Please follow them, like them, and tell your friends about these diligent and creative writers.

Hola, Gatito or Hello, Kitty?

Cat

Do you talk to the cat in Spanish? She has lived her whole life in a sunny garden in Oaxaca.

She is accustomed to tourists. Do you whisper to her in English?

What are you talking to the cat for anyway? I mean, what do you have to discuss? You probably shouldn’t broach politics or religion–even if that is what she seems to want to chit-chat about.

Certainly don’t mention Flaco, your dog friend in the park or the two felines you left at home. There’s no need to discuss plans for the weekend, progress on that writing project, what you like most about visiting her residence; these are all trivia.

Clearly, she agrees the weather is splendid and her coat is exquisite; words would be redundant.

Why waste a sentence when you can tell her how much you love her with a firm stroke from her ears to her tail?

A Little Language

–Robert Duncan

I know a little language of my cat, though Dante says
that animals have no need of speech and Nature
abhors the superfluous. My cat is fluent. He
converses when he wants with me. To speak

is natural. And whales and wolves I’ve heard
in choral soundings of the sea and air
know harmony and have an eloquence that stirs
my mind and heart—they touch the soul. Here

Dante’s religion that would set Man apart
damns the effluence of our life from us
to build therein its powerhouse.

It’s in his animal communication Man is
true, immediate, and
in immediacy, Man is all animal.

Read more at: https://www.poetryfoundation.org/poems-and-poets/poems/detail/46322

Listen at: https://www.youtube.com/watch?v=9dIAqmJREMU

  • What do you or a character talk to the cat (or another animal) about? Why? Try out dialogue/monologue using this as a device.

 

Mariposa

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The Summer Day

Who made the world?

Who made the swan, and the black bear?

Who made the grasshopper?

This grasshopper, I mean-

the one who has flung herself out of the grass,

the one who is eating sugar out of my hand,

who is moving her jaws back and forth instead of up and down-

who is gazing around with her enormous and complicated eyes.

Now she lifts her pale forearms and thoroughly washes her face.

Now she snaps her wings open, and floats away.

I don’t know exactly what a prayer is.

I do know how to pay attention, how to fall down

into the grass, how to kneel down in the grass,

how to be idle and blessed, how to stroll through the fields,

which is what I have been doing all day.

Tell me, what else should I have done?

Doesn’t everything die at last, and too soon?

Tell me, what is it you plan to do

with your one wild and precious life?

—Mary Oliver

http://www.phys.unm.edu/~tw/fas/yits/archive/oliver_thesummerday.html

Some of my plans for my wild and precious life:

  1. On the days I must work, as well as those dedicated to leisure, I will commit myself to absorbing the golden tips of daylight into dusk, of lingering with the cats into the cooling of the day—and season.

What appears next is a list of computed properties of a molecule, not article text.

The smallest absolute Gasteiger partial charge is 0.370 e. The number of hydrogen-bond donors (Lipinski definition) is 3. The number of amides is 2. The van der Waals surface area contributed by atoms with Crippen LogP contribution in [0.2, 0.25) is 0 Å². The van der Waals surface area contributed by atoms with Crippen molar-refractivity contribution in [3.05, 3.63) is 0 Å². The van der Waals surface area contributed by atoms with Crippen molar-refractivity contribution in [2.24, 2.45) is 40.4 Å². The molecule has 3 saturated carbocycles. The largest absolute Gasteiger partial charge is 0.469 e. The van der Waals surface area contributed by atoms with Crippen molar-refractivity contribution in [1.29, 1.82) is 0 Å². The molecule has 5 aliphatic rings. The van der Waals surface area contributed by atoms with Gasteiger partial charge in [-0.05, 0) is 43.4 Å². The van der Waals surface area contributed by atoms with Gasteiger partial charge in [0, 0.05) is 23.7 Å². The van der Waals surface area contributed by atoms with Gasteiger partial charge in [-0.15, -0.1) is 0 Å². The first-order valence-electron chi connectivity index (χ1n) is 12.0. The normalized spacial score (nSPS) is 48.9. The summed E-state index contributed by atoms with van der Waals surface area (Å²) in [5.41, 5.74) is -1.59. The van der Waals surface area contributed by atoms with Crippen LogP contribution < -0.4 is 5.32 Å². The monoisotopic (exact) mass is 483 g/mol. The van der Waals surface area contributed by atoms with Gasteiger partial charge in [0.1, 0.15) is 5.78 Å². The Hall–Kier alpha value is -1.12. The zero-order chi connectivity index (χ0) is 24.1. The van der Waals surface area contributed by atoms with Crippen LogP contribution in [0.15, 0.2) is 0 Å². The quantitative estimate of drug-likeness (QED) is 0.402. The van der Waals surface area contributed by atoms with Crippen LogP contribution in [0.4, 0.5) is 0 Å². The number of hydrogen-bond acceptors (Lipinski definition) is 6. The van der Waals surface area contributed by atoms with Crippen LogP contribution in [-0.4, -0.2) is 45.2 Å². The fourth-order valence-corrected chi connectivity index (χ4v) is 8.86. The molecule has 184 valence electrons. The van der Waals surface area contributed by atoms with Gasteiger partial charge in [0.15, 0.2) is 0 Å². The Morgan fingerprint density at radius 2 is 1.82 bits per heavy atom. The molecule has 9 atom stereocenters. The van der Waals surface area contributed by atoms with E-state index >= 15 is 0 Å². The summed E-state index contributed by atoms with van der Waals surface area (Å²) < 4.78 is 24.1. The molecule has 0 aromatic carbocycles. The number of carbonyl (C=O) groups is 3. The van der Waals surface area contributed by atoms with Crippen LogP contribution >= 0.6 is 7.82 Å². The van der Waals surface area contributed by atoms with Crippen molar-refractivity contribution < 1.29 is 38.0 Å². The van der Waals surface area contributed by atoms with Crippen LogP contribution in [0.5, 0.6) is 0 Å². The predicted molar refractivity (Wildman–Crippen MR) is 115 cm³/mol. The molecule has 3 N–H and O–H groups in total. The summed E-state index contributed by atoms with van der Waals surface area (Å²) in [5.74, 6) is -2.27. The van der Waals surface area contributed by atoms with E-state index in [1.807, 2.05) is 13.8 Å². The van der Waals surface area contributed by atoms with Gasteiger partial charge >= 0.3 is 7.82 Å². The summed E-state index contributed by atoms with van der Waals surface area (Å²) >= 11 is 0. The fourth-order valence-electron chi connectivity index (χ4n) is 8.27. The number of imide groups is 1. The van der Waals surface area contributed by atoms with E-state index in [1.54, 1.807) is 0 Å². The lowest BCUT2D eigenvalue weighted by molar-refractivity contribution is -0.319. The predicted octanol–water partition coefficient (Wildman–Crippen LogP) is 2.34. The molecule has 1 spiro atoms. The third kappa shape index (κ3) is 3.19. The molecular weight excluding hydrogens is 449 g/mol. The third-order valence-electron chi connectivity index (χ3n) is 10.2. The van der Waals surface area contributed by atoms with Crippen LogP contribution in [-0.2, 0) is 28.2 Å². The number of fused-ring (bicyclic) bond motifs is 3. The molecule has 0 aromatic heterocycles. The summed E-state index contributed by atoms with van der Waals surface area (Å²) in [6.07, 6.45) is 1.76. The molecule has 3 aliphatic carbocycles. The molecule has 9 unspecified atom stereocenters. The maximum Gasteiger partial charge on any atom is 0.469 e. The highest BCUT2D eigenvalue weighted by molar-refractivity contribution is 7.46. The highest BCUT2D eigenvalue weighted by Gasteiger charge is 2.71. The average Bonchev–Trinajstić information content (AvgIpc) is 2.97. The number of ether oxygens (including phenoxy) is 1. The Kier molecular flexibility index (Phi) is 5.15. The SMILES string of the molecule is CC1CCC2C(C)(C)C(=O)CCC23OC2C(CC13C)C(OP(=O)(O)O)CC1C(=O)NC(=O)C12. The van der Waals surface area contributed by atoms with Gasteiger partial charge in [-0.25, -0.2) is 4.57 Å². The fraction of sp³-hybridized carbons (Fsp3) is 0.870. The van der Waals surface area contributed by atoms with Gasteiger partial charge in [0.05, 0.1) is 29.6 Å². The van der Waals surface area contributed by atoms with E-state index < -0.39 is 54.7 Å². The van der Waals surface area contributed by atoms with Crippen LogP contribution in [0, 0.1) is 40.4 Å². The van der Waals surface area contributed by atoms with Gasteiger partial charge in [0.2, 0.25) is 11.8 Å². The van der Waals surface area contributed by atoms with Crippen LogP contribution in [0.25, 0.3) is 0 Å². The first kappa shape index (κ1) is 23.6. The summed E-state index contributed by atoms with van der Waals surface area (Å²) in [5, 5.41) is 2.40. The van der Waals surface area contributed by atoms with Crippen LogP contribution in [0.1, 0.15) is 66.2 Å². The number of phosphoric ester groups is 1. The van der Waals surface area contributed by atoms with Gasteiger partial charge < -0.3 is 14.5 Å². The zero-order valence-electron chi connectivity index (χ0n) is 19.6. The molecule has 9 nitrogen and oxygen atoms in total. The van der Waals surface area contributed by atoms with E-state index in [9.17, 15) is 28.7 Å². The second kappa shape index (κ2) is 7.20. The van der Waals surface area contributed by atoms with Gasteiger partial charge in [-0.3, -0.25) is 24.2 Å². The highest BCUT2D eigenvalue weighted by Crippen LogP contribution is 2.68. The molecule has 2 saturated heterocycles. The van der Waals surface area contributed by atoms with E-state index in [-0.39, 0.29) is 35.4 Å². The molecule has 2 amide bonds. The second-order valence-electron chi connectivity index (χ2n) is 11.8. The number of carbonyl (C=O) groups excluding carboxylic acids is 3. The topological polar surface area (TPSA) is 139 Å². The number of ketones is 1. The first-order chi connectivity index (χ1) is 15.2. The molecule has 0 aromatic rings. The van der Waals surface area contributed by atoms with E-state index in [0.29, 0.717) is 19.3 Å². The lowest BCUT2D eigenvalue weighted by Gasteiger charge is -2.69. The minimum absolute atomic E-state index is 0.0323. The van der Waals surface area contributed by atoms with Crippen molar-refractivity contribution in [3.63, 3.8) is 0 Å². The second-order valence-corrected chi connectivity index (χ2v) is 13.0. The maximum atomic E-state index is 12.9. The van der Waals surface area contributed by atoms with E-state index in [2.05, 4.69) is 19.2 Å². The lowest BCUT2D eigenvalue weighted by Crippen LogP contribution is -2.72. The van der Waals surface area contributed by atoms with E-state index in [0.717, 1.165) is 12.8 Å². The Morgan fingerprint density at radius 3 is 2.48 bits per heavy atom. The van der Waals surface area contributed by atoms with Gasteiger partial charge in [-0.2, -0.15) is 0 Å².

2. I will hold the boundless freedom and joy of summer within me to help me as I strive to be fair and frank and kind to those I encounter on my path. I will leave no strangers in my wake.
  3. After traveling widely in new lands, I will open myself to learning from thousands of grasshoppers and butterflies. And, I will return with new seeds to sow and nurture.
  4. I will generously share the harvest and gratefully receive the bounty of others.

Speaking of bounty, fall semester means creative writing students are collaborating on blogs again:

https://literarytrailmix.wordpress.com/

https://d8lyrantsandreviews.wordpress.com/

https://buddingwritersdaytoday.wordpress.com/

https://socialhawkwardness.wordpress.com/

https://thedailyhassle.wordpress.com/

Please follow these explorers, comment on their words, and like them. They may, as I, have more questions than answers, but they will take you with them as they celebrate our world.

Spanish Class – Calaveras


Calaveras are small poems that are often political in nature and are common during the celebration of Dias de Los Muertos. Because early in the week, I wrote a piece that included Donald Trump having a nightmare (that undocumented people can vote), my teacher decided to have me try a couple of stanzas out about him. It was easy to find words that rhymed with hands and hair and, believe it or not, avarice, but I had to bury xenophobia and racism within the lines. The results were passable, nothing inspired.

The homework, then, was to practice the calaveras in their other form, between colleagues or friends with an exaggeration of virtues or characteristics. Thus, my teacher requested one about us. Harder than I anticipated. Much harder.

I’m starting with the Spanish:

Heather es una profesora con pelo gris.
Angeles es una estrella bella, una actriz
quien puede llevar los papeles de princesa o catrina.
Y Heather puede ser una pepinilla.

Heather is a professor with gray hair.
Angeles is a beautiful star, an actress
who can play the roles of princess or catrina.
And Heather could be a pickle.

  • Try out a calavera: see guidelines above, and it should be at least a four-line stanza with end rhyme (and internal rhyme, if you can manage that as well).